The script is filled with lines that call attention to this duality. Nathan notes that “one day the AIs are gonna look back at us the same way we look at fossil skeletons,” implying that he is aware of (and even complicit in) the risks associated with his pet project. In another scene, Caleb quotes Oppenheimer, likening Ava’s existence to the nuclear bomb – impressive and elegant, to be sure, but deadly too.
In middle school, before my brush with Lovecraft, my church youth group was presented a lengthy series of sermons on Revelations: the prophesied wreckage of the Christian apocalypse, and the promises of a better world to come. I remember being deeply confused by the supposed glory of this promise: how could I welcome the creation of the next world if it involved the utter destruction of everything good in this one?
Humans are narcissistic storytellers. We demand that our stories cater to human emotions and thoughts, and our horror stories imagine enemies that are simply unconcerned with human life. The line between a creation myth and an apocalypse is therefore often a simple matter of perspective: is humanity part of the old world, or the new?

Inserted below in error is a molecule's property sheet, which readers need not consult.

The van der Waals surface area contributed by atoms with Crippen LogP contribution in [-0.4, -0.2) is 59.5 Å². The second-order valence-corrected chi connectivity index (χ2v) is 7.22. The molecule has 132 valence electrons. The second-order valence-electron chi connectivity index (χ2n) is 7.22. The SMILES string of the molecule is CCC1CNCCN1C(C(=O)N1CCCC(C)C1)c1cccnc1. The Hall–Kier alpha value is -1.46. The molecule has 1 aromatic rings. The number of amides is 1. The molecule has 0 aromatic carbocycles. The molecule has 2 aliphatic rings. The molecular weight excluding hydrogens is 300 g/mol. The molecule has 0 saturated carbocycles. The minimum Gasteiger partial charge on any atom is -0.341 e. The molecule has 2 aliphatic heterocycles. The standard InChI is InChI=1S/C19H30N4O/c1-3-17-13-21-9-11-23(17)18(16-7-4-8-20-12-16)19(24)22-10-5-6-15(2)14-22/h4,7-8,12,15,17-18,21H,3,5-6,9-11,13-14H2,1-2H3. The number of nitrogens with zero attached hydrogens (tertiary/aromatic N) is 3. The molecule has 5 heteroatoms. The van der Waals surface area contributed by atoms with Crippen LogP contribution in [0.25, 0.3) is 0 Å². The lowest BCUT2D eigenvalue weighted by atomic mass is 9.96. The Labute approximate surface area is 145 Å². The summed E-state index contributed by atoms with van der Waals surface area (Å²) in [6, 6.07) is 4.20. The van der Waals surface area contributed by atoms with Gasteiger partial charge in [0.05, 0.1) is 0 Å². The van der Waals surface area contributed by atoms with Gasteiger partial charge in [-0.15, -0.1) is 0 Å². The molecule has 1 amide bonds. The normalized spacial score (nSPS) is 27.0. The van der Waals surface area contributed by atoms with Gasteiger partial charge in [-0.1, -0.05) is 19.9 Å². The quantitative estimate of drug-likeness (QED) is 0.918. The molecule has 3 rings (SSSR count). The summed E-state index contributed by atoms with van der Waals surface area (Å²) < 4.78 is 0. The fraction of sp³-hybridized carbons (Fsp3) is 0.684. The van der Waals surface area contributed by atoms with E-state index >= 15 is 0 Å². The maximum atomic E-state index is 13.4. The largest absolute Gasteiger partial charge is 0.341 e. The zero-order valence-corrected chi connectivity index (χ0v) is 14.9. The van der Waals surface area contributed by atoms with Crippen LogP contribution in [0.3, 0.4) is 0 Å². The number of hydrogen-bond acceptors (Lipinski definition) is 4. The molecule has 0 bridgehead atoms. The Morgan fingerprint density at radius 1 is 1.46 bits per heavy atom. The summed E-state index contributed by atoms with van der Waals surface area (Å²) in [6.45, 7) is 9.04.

Ava and the Shimmer are two beautiful cataclysms, both alien to human life while using aspects of that life to sustain themselves. In Garland’s films, humans are a piece of the old world, discarded in favor of a new normal that lies beyond our tiny comprehension.
And there is nothing more terrifying than feeling small.